Get back to Parliament, Boris. The country went wild after this major step taken by Boris Johnson. Cases were filed by MP’s and political activists in the Scotland and London courts against the suspension of parliament, stating that it is unconstitutional and illegal. They say that this sets a bad precedent for future governments and is a misuse of power and trust by the Prime Minister. In Scotland, the Inner House of the Court of Session ruled the government acted unlawfully because it had the “improper purpose of stymieing Parliament” in the crucial period before the 31 October Brexit deadline. But England’s High Court (London), said it was lawful because it was a political matter, not a decision for the courts.
Boris Johnson was heckled by a man while delivering a speech at Rotterdam, he yelled “get back to Parliament” to an angry and confused Boris. This phrase could symbolize the mood of the entire nation currently. The untime suspension of parliament for more than a month to subserve his political motives is unprecedented. Many also accuse him of lying to the queen regarding the reason for prorogation. He requested the queen stating he needs time to plan out his “new exciting agenda” which he could present in Parliament. No one seems to be buying the sugary words of Johnson anymore.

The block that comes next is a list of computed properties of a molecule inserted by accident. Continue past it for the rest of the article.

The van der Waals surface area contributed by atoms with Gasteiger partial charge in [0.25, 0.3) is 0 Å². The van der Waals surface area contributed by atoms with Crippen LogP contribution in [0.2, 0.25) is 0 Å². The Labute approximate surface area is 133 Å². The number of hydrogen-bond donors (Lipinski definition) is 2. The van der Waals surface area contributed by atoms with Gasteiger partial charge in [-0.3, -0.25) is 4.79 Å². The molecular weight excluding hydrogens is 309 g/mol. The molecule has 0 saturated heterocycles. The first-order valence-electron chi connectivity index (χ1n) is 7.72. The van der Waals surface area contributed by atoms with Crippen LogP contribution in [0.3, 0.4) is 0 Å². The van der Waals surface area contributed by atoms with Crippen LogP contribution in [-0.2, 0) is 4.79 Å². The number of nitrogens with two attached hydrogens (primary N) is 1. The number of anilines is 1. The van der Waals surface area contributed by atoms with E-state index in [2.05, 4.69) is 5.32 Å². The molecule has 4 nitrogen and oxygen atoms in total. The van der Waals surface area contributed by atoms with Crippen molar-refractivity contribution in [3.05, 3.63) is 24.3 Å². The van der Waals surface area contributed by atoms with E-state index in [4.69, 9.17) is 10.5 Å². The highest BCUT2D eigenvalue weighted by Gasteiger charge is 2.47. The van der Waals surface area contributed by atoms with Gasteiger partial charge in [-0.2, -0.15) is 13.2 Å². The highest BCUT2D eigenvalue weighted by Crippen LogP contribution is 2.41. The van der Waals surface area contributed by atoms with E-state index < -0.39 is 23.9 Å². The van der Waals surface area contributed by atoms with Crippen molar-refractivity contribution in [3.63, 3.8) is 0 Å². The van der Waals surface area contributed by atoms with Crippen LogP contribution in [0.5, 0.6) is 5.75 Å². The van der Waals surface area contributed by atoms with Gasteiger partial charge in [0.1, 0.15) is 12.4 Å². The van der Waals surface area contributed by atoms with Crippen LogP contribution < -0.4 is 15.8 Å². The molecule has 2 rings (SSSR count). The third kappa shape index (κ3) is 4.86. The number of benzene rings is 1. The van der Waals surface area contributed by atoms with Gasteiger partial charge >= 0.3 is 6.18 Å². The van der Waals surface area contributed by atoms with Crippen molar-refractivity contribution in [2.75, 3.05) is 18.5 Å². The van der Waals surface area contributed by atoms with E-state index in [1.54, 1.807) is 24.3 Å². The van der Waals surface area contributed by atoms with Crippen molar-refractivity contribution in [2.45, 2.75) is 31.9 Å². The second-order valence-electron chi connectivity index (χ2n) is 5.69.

The case now stands before the Supreme Court of England which would be a historical test of the powers of the MPs, the Prime Minister and the court. The attempt by Boris Johnson to stifle the Parliament could be seen as an attempt to “silence” the dissenting MPs, a trend which can be now seen around the world where political leaders just want to have their way. A lot of strength and stability of Britain’s democracy and Brexit’s future now depends on what the court decides. But one thing is clear that Boris Johnson is not here to play by the rules, another thing he shares with Mr. Donald Trump. This court decision would not only decide the future of Brexit but can also affect Boris’s performance in the upcoming General elections next year. With Boris in parliament, UK politics would always be an interesting and whirlwind affair.